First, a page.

One of the key elements to birth innovation is creativity, which is usually associated with the arts rather than science and engineering. However, creativity is not confined to only one domain, and there are ample ways to cultivate curiosity on even the most left-brained teams.
One powerful technique is borrowed from the world of Improv, where the best improv performers build their scenes using a technique called “Yes, And”. Yes-And is a cornerstone practice in all sorts of improvisational creation, whether it is comedy or jazz or painting happy little trees. The basic idea is to affirm a previous contribution (yes), then build or expand on it (and). Team Toolkit hypothesized that teaching Yes-And could help cultivate creativity and innovation. We decided to test our hypothesis with a group very familiar to us at MITRE – Our fellow engineers!
Team Toolkit invited a half-dozen colleagues to join us for a series of four online workshops where we practiced Yes-and, and also explored how to apply this practice to our everyday technical work. They said yes… and so we dove right in!
Our workshops introduced the concept and practice of Yes-And, as well as the benefits, perils, and lessons from this approach. We practiced improv exercises, stretched people outside of their comfort zone, and had a lot of fun! In between the laughs, we also learned about what it takes to truly practice Yes-and. Active listening is crucial to hear what our colleagues are saying, so we can respond to it. We also learned that the more vulnerable we are with each other, the easier it becomes to share our ideas.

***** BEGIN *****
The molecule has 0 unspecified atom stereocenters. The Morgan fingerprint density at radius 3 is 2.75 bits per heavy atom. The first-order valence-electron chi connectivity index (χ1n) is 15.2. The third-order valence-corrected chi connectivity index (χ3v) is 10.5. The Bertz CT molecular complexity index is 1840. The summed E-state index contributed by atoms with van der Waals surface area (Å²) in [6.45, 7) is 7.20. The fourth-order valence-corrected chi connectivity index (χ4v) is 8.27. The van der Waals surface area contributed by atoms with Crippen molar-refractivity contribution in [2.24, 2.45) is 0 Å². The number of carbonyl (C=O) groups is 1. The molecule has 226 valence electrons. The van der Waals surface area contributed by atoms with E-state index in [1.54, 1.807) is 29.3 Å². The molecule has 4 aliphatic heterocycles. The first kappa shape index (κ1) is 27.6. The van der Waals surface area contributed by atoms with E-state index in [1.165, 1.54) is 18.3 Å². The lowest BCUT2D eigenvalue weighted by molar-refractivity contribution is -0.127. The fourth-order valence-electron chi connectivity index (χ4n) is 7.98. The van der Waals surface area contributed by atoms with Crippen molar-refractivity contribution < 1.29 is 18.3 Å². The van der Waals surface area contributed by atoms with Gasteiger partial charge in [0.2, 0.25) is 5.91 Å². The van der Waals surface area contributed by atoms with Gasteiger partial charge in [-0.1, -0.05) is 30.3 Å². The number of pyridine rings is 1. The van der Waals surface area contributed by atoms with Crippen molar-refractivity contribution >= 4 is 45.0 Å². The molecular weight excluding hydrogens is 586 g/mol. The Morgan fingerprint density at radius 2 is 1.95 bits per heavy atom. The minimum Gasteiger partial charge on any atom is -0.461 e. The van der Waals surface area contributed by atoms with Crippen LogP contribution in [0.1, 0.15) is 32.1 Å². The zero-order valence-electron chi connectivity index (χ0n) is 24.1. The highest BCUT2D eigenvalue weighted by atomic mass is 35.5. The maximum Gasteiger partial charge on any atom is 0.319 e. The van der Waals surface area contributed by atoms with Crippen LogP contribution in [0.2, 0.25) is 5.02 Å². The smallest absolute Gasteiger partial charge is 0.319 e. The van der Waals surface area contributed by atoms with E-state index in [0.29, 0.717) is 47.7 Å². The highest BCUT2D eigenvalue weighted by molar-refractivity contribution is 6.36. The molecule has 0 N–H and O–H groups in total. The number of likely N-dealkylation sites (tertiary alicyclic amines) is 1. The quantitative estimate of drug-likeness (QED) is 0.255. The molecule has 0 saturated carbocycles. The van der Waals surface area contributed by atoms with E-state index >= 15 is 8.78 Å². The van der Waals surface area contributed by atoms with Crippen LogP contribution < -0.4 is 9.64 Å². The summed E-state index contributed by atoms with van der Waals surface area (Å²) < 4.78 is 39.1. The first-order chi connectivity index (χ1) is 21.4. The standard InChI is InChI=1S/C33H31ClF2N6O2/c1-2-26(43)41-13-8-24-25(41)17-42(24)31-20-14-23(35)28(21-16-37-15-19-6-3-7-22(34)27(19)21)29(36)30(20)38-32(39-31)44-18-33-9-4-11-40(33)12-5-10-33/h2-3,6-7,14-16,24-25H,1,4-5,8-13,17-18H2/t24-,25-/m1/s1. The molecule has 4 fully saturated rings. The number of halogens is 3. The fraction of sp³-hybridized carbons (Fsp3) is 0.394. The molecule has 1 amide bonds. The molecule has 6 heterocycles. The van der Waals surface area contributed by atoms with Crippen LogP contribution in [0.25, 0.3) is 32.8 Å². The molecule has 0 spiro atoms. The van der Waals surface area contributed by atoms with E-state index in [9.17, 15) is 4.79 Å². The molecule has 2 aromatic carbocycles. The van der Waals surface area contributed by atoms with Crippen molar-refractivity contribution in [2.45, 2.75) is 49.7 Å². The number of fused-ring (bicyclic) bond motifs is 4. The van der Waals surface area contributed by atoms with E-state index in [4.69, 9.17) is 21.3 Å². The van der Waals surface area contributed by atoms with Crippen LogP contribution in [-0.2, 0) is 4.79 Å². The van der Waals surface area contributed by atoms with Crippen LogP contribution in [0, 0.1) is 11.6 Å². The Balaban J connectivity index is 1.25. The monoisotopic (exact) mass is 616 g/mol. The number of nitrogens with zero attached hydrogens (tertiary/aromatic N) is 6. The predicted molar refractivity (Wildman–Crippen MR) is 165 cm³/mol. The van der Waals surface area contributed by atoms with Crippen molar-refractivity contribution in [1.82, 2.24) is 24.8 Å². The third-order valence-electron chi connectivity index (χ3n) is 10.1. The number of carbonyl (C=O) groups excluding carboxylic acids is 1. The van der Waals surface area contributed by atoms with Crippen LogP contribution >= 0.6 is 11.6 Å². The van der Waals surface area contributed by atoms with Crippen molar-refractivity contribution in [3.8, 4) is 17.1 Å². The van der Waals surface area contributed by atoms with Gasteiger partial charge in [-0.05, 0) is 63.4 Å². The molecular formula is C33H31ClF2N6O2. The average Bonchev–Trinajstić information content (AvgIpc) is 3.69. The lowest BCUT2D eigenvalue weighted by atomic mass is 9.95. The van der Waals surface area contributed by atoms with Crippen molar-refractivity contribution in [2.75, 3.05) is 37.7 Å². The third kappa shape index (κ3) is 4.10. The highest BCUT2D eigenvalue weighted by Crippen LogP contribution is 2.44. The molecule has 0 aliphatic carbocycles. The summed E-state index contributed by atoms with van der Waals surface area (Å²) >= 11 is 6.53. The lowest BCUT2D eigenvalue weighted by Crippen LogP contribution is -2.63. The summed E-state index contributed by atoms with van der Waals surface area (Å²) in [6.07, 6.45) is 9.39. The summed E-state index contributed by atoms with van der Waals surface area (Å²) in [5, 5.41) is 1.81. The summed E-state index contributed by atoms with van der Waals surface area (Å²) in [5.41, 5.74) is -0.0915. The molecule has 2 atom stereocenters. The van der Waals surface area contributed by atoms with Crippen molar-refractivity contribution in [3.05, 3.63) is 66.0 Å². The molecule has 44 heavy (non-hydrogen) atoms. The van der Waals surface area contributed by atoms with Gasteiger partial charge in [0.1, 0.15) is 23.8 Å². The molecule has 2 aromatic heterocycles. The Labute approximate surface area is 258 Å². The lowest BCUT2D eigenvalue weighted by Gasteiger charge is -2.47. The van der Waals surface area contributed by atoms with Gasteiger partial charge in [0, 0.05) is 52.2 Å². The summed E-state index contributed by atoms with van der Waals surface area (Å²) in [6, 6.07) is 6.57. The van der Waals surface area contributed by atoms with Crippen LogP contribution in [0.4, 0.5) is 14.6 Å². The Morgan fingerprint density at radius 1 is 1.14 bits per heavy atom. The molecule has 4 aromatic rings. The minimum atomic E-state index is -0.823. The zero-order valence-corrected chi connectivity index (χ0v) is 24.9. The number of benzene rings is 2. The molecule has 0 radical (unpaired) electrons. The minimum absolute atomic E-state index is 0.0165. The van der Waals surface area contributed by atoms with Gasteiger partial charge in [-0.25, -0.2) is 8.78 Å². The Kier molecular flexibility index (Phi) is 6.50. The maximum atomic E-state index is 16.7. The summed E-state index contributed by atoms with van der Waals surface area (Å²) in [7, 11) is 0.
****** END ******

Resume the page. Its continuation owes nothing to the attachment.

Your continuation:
We discussed how these concepts apply to our work as engineers. Sometimes our “expert culture” can prevent us from actively listening to our colleagues in meetings. By practicing Yes-And, we force ourselves to not only listen, but to build on each others’ ideas to create better solutions.
The results of our experiments confirmed our hypothesis that Yes-And can be taught, and that it can also help improve the quality and impact of our work.
However, what surprised us the most was the personal impact that our experiment had on our participants. Here are some of the things they had to say:
- “Life feels significantly less hard after each session.”
- “I was at first dubious about the need for using video, but seeing how the ITK folks use their video changed the way I think about it. This workshop raised my awareness of how I communicate with my group and gave me some tools to increase the amount of positive collaboration. “
- “I am going to take a more active role in shaping the team to be more like what I want it to be: inclusive, curious, etc.”
- “If you’re wondering how to build a more inviting, creative, and respectful culture, you should absolutely attend this workshop.”
Who knew that one Improv practice could transform people’s views, actions, and outlooks!
So, if you’re looking to cultivate innovation in your organization, definitely try practicing Yes-and and encourage your teammates to learn this skill. Let us know in the comments below how your experience goes!